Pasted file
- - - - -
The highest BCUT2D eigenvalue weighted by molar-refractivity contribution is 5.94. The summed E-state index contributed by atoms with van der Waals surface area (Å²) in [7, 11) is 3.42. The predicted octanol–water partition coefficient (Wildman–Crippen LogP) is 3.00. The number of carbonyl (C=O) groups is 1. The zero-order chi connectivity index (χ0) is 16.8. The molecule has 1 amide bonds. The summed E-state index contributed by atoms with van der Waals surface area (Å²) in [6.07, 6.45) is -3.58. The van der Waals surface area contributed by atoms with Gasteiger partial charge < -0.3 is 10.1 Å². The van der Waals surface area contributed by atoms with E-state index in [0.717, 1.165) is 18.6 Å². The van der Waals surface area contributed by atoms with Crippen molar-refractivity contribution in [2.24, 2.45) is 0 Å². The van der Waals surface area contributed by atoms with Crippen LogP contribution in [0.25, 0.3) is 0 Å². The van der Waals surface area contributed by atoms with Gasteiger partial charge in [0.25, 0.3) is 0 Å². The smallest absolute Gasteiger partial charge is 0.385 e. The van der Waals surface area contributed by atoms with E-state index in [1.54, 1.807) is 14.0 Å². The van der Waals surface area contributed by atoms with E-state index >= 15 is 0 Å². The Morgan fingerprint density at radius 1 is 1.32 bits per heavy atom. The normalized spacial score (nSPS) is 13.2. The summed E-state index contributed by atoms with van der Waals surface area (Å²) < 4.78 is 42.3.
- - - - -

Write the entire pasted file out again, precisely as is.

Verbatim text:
The highest BCUT2D eigenvalue weighted by molar-refractivity contribution is 5.94. The summed E-state index contributed by atoms with van der Waals surface area (Å²) in [7, 11) is 3.42. The predicted octanol–water partition coefficient (Wildman–Crippen LogP) is 3.00. The number of carbonyl (C=O) groups is 1. The zero-order chi connectivity index (χ0) is 16.8. The molecule has 1 amide bonds. The summed E-state index contributed by atoms with van der Waals surface area (Å²) in [6.07, 6.45) is -3.58. The van der Waals surface area contributed by atoms with Gasteiger partial charge < -0.3 is 10.1 Å². The van der Waals surface area contributed by atoms with E-state index in [0.717, 1.165) is 18.6 Å². The van der Waals surface area contributed by atoms with Crippen molar-refractivity contribution in [2.24, 2.45) is 0 Å². The van der Waals surface area contributed by atoms with Crippen LogP contribution in [0.25, 0.3) is 0 Å². The van der Waals surface area contributed by atoms with Gasteiger partial charge in [0.25, 0.3) is 0 Å². The smallest absolute Gasteiger partial charge is 0.385 e. The van der Waals surface area contributed by atoms with E-state index in [1.54, 1.807) is 14.0 Å². The van der Waals surface area contributed by atoms with E-state index >= 15 is 0 Å². The Morgan fingerprint density at radius 1 is 1.32 bits per heavy atom. The normalized spacial score (nSPS) is 13.2. The summed E-state index contributed by atoms with van der Waals surface area (Å²) < 4.78 is 42.3.